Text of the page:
I did not understand poverty until I was four years old and saw how the poor in the Philippines live. I did not understand then why I could not share my wardrobe and my food with the barefoot children who crowded the streets. I did not understand how in the same city there could be big, sprawling houses and homes cobbled together from scrap wood and cardboard.
I remember asking my father where the “in-between” houses were, the modest but comfortable homes like the three-bedroom ranch we lived in back in the States. He explained to me that the middle class in the Philippines is very small and that most people have either more than they need or not enough.
While things have progressed since then and the middle class is on the rise, there is still a vast disparity between the rich and the poor. While some might blame the rich, the situation is far more complex than that. A lack of opportunities has kept people impoverished for generations, and a lack of education makes it harder for them to accumulate wealth. These are things the Philippines is working on, but the situation is still far from ideal.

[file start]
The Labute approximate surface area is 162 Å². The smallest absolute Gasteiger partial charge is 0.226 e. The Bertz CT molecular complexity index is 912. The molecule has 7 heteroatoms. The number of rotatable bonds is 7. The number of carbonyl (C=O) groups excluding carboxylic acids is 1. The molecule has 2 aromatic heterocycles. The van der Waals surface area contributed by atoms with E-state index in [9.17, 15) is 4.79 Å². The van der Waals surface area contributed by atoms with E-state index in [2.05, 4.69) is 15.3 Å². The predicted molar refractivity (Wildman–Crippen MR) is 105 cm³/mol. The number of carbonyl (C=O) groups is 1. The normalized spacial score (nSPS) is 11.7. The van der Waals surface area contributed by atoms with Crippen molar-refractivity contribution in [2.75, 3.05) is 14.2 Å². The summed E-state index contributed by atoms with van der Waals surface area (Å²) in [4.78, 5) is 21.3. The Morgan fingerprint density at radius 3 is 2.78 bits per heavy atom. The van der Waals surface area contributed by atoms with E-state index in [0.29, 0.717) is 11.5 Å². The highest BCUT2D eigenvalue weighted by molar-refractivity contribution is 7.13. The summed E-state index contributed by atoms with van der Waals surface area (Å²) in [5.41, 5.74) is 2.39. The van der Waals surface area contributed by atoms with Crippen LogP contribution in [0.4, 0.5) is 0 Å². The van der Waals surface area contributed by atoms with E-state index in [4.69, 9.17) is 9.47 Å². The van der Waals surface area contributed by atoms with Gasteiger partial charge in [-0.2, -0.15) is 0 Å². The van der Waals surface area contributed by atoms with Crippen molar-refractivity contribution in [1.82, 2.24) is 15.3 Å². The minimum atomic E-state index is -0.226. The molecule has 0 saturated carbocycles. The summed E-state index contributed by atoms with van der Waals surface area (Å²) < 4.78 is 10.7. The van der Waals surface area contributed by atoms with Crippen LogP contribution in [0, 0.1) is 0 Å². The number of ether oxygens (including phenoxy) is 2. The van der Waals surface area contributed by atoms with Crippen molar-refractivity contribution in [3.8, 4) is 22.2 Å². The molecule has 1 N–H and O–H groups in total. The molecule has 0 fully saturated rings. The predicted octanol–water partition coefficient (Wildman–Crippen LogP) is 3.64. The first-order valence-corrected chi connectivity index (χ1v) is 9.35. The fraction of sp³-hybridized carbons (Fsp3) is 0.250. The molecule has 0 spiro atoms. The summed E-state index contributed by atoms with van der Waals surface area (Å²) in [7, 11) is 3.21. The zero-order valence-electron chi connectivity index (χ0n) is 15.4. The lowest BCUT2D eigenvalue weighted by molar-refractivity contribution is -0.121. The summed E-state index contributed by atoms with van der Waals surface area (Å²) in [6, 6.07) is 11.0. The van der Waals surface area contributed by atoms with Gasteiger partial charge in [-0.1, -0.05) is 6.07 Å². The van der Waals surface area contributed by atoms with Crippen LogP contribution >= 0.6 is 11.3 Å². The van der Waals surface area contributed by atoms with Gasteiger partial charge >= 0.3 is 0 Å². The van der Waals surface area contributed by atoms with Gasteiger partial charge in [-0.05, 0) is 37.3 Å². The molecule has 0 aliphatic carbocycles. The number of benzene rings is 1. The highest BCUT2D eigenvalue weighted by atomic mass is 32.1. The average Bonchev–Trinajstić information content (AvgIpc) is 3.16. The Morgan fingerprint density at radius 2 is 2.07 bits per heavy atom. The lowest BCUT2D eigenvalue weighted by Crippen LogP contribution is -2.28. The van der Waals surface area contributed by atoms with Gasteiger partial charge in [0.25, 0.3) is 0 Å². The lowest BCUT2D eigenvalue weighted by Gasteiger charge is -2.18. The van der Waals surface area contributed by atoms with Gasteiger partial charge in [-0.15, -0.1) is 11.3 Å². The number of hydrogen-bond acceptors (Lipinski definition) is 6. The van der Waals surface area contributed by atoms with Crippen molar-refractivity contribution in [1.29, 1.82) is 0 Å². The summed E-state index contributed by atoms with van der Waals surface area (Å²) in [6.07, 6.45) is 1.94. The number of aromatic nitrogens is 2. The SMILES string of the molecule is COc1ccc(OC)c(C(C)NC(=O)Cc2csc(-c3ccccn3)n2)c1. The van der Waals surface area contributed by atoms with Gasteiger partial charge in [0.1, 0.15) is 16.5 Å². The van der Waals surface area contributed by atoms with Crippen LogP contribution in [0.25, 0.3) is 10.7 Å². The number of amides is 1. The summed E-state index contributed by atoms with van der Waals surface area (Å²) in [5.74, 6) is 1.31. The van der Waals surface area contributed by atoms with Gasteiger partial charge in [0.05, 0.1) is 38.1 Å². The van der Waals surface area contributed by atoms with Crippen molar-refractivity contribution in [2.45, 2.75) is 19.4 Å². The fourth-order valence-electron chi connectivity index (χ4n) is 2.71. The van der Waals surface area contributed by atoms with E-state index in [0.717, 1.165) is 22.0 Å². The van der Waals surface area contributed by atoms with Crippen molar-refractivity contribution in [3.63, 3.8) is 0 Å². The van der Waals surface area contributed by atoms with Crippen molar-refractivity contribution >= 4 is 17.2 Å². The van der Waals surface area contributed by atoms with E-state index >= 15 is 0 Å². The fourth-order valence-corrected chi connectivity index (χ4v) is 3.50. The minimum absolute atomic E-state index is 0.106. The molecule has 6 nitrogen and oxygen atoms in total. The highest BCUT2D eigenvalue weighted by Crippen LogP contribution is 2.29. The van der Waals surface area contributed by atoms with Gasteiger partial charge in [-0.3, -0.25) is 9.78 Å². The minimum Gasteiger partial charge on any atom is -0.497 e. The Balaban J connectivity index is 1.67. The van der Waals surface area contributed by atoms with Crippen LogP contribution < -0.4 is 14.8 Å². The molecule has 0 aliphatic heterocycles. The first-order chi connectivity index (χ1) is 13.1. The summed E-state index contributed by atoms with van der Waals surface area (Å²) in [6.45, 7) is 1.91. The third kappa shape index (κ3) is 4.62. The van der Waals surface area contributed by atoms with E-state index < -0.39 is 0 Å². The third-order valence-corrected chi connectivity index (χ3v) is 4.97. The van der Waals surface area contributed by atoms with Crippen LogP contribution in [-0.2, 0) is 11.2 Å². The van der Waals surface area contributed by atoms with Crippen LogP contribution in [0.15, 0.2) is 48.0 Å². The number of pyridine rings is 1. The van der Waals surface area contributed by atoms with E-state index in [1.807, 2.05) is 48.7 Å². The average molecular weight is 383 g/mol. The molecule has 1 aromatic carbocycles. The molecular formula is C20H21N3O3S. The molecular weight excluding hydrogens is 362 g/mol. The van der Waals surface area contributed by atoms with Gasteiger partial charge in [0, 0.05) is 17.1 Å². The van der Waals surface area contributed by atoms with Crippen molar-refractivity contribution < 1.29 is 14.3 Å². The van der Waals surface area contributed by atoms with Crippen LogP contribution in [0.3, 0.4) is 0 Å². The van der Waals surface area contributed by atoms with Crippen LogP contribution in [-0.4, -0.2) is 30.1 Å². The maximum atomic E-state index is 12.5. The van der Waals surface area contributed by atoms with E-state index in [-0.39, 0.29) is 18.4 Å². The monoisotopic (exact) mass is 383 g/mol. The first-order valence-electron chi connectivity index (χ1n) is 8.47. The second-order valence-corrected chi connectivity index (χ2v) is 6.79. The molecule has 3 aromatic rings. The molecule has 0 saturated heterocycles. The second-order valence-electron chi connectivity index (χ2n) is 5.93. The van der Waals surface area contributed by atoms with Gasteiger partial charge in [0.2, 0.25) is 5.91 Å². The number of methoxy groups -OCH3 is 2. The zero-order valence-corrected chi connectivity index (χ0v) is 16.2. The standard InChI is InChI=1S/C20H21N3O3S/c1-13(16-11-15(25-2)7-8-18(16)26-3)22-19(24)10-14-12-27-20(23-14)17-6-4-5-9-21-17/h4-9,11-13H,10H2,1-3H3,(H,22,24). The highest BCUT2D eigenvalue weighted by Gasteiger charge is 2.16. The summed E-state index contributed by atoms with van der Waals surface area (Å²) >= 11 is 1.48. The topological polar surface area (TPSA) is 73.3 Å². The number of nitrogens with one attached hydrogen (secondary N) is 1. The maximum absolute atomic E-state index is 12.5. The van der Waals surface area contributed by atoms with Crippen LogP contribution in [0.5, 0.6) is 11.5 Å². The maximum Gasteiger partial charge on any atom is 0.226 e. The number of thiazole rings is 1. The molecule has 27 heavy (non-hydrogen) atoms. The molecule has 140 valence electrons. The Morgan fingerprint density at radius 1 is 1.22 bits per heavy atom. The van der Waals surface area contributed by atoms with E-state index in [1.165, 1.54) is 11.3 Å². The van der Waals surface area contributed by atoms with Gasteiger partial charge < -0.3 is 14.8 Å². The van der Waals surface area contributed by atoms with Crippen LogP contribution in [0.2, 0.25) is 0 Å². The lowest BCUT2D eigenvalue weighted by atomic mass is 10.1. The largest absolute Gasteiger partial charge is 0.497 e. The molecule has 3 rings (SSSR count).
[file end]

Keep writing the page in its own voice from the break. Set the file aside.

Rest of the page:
What angers me the most is how many people equate success with power and with value, as if the life of someone with money is worth more. Every day there is another story of someone in the Philippines gunned down or stabbed. Dead children are being pulled out of the water, vigilantes are controlling the streets, and no one breathes a word.
What few are willing to talk about is how this is another mark of the disparity between the rich and the poor. Most (if not all) of the people who have become casualties in this ill-conceived war are those from less affluent communities. Drug use and criminal activities are human vices which know no class, but only the poorer classes are viewed as expendable by the government and so they are the ones who suffer.
Maybe I still do not understand poverty. I certainly do not understand how it can be treated as a crime. I do not understand why the underprivileged are also undervalued. I do not understand why people are turning up dead but even more I do not understand how there is not a greater outcry over what is happening.
We are better than this. We must be better than this. We must speak out against this injustice before our country is torn apart.